Should we never ask the Lord for personal things and stuff? Of course not. He cares about everything that concerns us. Our Father is so intimately aware of each of us, knowing exactly how we think, what we like and don’t like, where we live and work, what our hearts’ desires are. What matters to us, matters to Him. However, a pivotal change occurs in our prayer life when we come to where what matters to Him, matters to us. When we begin praying as Jesus did, “Yet I want Your will to be done, not Mine,” boulders move in Heaven! Answers are released. Healing happens. Mountains move.

How-long-O-Lord prayers can turn around by a few simple tips given to us in the Bible. In addition to having the right motives and accepting a God-time schedule of answering, an attitude of gratitude goes a long way with the Lord. Philippians 4:6-7 reads, be anxious for nothing, but in everything by prayer and supplication, with thanksgiving, let your requests be made known to God. When was the last time you showed appreciation and thanked someone for a specific act of kindness done and his eyes glazed over while he yawned and looked away? Case closed. The Lord loves our words of thanks. In fact, in Psalm 50:23, He says, “Giving thanks is a sacrifice that truly honors Me.”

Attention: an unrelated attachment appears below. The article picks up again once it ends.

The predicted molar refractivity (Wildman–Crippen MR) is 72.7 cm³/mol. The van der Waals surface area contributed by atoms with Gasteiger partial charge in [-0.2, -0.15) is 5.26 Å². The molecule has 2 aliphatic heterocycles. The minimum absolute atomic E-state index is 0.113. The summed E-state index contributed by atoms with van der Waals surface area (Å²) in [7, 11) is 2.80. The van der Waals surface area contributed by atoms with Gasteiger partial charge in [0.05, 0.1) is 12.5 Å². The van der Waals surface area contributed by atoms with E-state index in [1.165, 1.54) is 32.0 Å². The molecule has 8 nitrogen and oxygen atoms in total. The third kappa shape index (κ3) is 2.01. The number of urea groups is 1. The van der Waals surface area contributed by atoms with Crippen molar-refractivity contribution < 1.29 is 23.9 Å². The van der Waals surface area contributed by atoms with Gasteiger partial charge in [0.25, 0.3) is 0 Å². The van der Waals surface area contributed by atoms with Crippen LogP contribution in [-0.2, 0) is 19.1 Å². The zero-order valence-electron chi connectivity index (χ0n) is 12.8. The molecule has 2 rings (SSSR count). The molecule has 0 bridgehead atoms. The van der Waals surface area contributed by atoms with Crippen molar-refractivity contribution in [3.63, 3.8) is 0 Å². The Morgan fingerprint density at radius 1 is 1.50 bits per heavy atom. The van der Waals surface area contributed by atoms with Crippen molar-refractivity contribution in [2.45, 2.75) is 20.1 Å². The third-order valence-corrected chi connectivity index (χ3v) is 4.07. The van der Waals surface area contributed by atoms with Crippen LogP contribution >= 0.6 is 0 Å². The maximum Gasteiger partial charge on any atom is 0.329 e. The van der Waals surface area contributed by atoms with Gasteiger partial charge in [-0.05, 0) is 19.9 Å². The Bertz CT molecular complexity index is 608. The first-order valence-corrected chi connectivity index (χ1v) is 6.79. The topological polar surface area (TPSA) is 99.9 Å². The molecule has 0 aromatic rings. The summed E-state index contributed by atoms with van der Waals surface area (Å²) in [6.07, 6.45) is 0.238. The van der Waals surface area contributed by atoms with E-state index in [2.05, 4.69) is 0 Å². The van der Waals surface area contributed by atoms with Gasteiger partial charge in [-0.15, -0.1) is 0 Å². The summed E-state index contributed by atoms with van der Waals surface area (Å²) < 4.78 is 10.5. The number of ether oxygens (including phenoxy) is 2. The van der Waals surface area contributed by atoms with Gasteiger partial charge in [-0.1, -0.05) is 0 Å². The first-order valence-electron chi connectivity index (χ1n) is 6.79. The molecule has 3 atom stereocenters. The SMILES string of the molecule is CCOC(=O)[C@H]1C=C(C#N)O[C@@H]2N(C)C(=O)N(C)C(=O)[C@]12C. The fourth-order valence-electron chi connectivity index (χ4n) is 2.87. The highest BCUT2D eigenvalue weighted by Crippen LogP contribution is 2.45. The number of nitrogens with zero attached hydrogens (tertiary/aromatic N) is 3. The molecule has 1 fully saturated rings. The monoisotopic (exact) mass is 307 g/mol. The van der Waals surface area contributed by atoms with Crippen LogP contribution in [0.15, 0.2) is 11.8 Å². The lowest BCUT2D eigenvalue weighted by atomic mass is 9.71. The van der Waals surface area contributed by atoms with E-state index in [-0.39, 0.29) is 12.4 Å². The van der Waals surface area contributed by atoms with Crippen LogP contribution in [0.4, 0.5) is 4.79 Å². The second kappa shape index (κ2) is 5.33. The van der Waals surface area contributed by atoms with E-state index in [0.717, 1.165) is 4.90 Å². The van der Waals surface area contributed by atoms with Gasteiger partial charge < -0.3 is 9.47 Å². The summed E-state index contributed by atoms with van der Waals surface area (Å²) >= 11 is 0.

His eyes won’t glaze over. They will be fixed on you and the words you say. He will help you wait for the God-time answer. He will bend down and listen to you.

© 2022, Chris Werre